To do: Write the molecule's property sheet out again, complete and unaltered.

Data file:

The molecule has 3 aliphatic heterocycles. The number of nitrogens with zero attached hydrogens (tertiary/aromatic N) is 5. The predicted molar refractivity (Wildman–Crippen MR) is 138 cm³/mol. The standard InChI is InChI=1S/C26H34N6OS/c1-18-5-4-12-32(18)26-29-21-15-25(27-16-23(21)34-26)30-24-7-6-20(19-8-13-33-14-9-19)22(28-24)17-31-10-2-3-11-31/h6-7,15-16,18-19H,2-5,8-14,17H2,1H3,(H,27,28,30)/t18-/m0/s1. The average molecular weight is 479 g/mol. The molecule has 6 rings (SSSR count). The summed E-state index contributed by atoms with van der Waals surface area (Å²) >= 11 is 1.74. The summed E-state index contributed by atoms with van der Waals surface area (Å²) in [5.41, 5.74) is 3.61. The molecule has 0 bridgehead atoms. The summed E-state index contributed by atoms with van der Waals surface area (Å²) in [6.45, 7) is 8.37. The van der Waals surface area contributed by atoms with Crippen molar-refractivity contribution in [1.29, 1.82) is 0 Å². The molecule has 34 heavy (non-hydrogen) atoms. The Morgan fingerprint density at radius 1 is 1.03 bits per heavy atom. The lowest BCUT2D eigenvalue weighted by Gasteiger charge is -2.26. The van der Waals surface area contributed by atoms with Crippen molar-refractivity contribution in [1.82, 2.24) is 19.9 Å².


The molecule has 3 aliphatic heterocycles. The number of nitrogens with zero attached hydrogens (tertiary/aromatic N) is 5. The predicted molar refractivity (Wildman–Crippen MR) is 138 cm³/mol. The standard InChI is InChI=1S/C26H34N6OS/c1-18-5-4-12-32(18)26-29-21-15-25(27-16-23(21)34-26)30-24-7-6-20(19-8-13-33-14-9-19)22(28-24)17-31-10-2-3-11-31/h6-7,15-16,18-19H,2-5,8-14,17H2,1H3,(H,27,28,30)/t18-/m0/s1. The average molecular weight is 479 g/mol. The molecule has 6 rings (SSSR count). The summed E-state index contributed by atoms with van der Waals surface area (Å²) >= 11 is 1.74. The summed E-state index contributed by atoms with van der Waals surface area (Å²) in [5.41, 5.74) is 3.61. The molecule has 0 bridgehead atoms. The summed E-state index contributed by atoms with van der Waals surface area (Å²) in [6.45, 7) is 8.37. The van der Waals surface area contributed by atoms with Crippen molar-refractivity contribution in [1.29, 1.82) is 0 Å². The molecule has 34 heavy (non-hydrogen) atoms. The Morgan fingerprint density at radius 1 is 1.03 bits per heavy atom. The lowest BCUT2D eigenvalue weighted by Gasteiger charge is -2.26. The van der Waals surface area contributed by atoms with Crippen molar-refractivity contribution in [1.82, 2.24) is 19.9 Å².